In an unusual 5-4 vote, the Supreme Court has vacated a so-far-unexplained order from the 5th Circuit that stayed enforcement of a Texas district court order barring Texas from enforcing its new social media law. Among other things, this Texas law, if enforceable, could well require large social media companies such as Twitter and Facebook to re-platform Donald Trump after he was deplatformed for encouraging the January 6 insurrection at the United States Capitol. The district court held the statute likely violated the First Amendment and a Fifth Circuit panel, offering no reason thus far, stayed that order. That stay would have allowed Texas to enforce its law pending the appeal of the case. As it stands now, Texas cannot enforce its law. But the 5th Circuit will eventually issue an opinion and allow Texas to enforce its law, and the issue will almost certainly be back before the Supreme Court. This is especially true because of last week’s contrary 11th Circuit opinion, striking down a similar Florida law as violating the First Amendment rights of the private platforms to decide what content should be included or excluded.
The majority (C.J. Roberts, and Justices Barrett, Breyer, Kavanaugh, and Sotomayor) did not give a reason for vacating the 5th Circuit stay. Justice Kagan dissented, probably not on grounds of the merits but her views on whether the Supreme Court should be getting involved in these major pending cases on the shadow docket rather than letting them work their way through the courts.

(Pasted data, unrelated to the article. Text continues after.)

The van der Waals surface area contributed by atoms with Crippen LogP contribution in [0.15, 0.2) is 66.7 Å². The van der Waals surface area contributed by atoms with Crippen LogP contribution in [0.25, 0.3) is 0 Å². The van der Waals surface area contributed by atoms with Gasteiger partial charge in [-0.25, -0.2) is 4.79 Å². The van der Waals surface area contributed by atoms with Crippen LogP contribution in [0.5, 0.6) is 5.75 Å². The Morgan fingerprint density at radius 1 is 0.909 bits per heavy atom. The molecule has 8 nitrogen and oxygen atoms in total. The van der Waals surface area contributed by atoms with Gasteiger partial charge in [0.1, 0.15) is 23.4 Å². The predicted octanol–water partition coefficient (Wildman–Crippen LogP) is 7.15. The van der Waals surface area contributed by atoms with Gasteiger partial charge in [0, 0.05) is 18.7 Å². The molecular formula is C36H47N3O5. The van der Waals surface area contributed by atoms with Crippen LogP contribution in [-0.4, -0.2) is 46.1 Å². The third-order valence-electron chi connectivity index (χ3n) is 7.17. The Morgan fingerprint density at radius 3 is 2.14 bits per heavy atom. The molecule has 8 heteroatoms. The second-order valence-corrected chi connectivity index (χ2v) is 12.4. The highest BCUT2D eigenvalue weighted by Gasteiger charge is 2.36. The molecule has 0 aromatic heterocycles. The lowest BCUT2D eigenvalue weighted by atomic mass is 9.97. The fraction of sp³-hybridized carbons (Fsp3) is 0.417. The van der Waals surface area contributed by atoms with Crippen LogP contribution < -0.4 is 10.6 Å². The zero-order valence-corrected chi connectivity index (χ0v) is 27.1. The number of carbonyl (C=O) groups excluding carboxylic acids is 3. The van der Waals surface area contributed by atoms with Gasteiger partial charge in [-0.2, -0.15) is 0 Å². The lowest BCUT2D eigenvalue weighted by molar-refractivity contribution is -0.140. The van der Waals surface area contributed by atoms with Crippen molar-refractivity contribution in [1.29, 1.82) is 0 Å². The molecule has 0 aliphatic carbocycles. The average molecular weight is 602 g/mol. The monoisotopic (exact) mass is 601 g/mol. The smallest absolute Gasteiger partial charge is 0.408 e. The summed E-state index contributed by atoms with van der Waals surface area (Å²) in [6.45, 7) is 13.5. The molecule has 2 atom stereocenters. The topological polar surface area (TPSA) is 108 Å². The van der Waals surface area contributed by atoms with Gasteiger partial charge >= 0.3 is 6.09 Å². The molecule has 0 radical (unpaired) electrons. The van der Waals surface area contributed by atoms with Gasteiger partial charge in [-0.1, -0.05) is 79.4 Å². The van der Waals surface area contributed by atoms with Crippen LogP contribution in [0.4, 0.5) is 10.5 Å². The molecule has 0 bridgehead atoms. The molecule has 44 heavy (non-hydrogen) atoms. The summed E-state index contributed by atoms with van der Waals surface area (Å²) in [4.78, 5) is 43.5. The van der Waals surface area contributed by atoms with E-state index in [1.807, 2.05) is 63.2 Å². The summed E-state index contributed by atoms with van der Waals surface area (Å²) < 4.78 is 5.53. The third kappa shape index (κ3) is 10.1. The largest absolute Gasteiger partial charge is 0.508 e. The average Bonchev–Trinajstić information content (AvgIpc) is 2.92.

But Justice Alito wrote an opinion for himself, Justice Thomas, and Justice Gorsuch. In the opinion, Alito does not say that the law is in fact unconstitutional. He argues that the matter is uncertain, buying into the arguments advanced in the past by Justice Thomas, Eugene Volokh, and others, that social media companies can be regulated like “common carriers” (such as the phone company) and forced to carry speech that they do not like.
The argument is one that is audacious and shocking for those (like Justice Thomas, less so for a Justice like Alito) who have taken near absolutist positions on First Amendment rights in the past, especially on issues such as campaign finance laws. I write about this in great detail in my Cheap Speech book, and explained the point briefly in this Slate piece:
It would be bad enough if the Supreme Court simply applied outmoded libertarian thinking to today’s information cesspool, believing that the truth will inevitably rise to the top and give voters the tools they need for informed decisionmaking. But the court’s inconsistent thinking on the First Amendment could make things far worse.